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The Honolulu Advertiser
Posted on: Wednesday, April 21, 2004

Wailuku school peeks into past

By Christie Wilson
Advertiser Neighbor Island Editor

WAILUKU, Maui — On May 21, 1904, a crowd of 1,000 watched Maui sugar baron Henry P. Baldwin help seal a time capsule within the stone masonry of the new Wailuku Public School building, at the time hailed as the "crown jewel" of public schools in Hawai'i.

Wailuku Elementary School PTA President Dave Jorgensen removes coins, stamps, newspapers and documents from a 1904 time capsule.

Christie Wilson • The Honolulu Advertiser

One hundred years later, with much less fanfare, about five dozen people held their breath yesterday in the school cafeteria as the lid to the cast-iron time capsule was opened.

Inside were at least 13 U.S. and Hawaiian postage stamps, including one with a picture of King David Kalakaua that was stamped "Hawaiian Provisional Government" and dated 1895. There were eight Hawaiian and U.S. coins, including a Hawai'i silver dollar from 1883.

Dave Jorgensen, PTA president of Wailuku Elementary, as the school is now called, said he had no idea whether the items were valuable and had not been contacted by any collectors.

The time capsule also contained an 1866 copy of the English-language newspaper the Daily Hawaiian Herald and other publications of the day, and several government and business documents.

Getting the time capsule out of the 100-year-old building was not an easy task.

Although a concrete plaque inscribed "May 21, 1904" in a front-porch pillar hinted at the capsule's location, no records were available to pinpoint where it had been laid. Several attempts earlier this year to drill or saw around the plaque were fruitless.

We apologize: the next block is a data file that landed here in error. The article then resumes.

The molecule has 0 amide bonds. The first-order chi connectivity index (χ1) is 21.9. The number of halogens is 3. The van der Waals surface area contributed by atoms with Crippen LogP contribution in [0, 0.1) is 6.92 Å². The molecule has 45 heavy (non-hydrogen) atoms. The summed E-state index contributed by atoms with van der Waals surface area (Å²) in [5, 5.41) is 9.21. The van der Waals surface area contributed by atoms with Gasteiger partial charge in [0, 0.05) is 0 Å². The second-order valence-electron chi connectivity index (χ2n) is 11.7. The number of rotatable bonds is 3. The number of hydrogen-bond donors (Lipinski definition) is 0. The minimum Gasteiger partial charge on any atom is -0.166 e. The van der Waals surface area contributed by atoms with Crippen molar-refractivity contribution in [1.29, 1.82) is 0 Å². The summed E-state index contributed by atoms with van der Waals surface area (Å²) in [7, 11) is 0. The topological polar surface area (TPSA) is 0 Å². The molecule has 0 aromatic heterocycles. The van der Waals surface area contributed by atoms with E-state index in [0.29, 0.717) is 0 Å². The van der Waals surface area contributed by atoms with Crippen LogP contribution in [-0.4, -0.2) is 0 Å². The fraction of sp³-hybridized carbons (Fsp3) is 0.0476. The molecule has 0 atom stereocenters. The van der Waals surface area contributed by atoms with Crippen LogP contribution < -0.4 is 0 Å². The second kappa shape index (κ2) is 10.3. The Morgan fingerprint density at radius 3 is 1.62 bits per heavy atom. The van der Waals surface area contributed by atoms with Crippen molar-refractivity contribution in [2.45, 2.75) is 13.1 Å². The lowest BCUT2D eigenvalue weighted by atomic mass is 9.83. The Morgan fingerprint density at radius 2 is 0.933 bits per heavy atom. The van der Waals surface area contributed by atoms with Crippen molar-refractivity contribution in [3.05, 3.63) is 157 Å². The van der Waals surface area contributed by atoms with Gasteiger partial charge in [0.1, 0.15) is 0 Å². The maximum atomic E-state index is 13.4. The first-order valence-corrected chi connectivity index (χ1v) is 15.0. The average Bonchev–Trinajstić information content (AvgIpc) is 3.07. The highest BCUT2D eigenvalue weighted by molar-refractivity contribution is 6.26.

Jorgensen said the retrieval effort was fraught with difficulty because the 100-year-old building, designed by noted Hawai'i architects Charles W. Dickey and Edgar Allen Poe Newcomb, is listed on the state and national Registers of Historic Places, and any work on it must be approved by the State Historic Preservation Division.

Officials at the structural engineering firm Wiss, Janney, Elstner Associates in Honolulu heard about the predicament. Jorgensen said the company, at its own expense, dispatched staff to fly to Maui with a ground-penetrating radar unit. Once the capsule's exact location was determined, Concrete Coring of Hawai'i, also donating its services, drilled into the concrete for six hours Saturday before the time capsule was finally dislodged.

The school, with about 940 students in kindergarten through Grade 5, is planning a centennial celebration May 22. Jorgensen said a new time capsule will be prepared but this time it will be buried in the ground.

Students have suggested including such items as Gameboys, Pokemon cards and backpacks.

Reach Christie Wilson at cwilson@honoluluadvertiser.com or (808) 244-4880.